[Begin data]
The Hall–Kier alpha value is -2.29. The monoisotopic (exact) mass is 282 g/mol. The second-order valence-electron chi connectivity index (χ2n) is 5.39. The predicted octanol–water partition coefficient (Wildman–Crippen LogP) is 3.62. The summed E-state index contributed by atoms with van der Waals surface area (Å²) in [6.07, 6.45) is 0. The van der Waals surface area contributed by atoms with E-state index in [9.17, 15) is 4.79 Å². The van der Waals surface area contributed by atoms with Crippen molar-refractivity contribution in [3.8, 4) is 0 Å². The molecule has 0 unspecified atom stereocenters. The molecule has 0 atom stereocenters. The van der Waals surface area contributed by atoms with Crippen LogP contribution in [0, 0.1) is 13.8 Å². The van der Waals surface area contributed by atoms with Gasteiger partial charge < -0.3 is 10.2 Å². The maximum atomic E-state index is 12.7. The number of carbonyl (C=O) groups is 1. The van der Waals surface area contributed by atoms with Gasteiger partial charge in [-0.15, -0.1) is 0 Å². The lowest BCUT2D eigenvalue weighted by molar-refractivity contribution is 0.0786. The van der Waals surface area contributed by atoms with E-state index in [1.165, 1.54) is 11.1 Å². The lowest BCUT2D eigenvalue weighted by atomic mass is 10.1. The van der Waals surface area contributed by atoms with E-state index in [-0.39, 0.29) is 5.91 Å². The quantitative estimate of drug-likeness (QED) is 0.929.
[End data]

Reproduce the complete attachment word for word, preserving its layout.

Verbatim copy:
The Hall–Kier alpha value is -2.29. The monoisotopic (exact) mass is 282 g/mol. The second-order valence-electron chi connectivity index (χ2n) is 5.39. The predicted octanol–water partition coefficient (Wildman–Crippen LogP) is 3.62. The summed E-state index contributed by atoms with van der Waals surface area (Å²) in [6.07, 6.45) is 0. The van der Waals surface area contributed by atoms with E-state index in [9.17, 15) is 4.79 Å². The van der Waals surface area contributed by atoms with Crippen molar-refractivity contribution in [3.8, 4) is 0 Å². The molecule has 0 unspecified atom stereocenters. The molecule has 0 atom stereocenters. The van der Waals surface area contributed by atoms with Crippen LogP contribution in [0, 0.1) is 13.8 Å². The van der Waals surface area contributed by atoms with Gasteiger partial charge < -0.3 is 10.2 Å². The maximum atomic E-state index is 12.7. The number of carbonyl (C=O) groups is 1. The van der Waals surface area contributed by atoms with Gasteiger partial charge in [-0.15, -0.1) is 0 Å². The lowest BCUT2D eigenvalue weighted by molar-refractivity contribution is 0.0786. The van der Waals surface area contributed by atoms with E-state index in [1.165, 1.54) is 11.1 Å². The lowest BCUT2D eigenvalue weighted by atomic mass is 10.1. The van der Waals surface area contributed by atoms with E-state index in [-0.39, 0.29) is 5.91 Å². The quantitative estimate of drug-likeness (QED) is 0.929.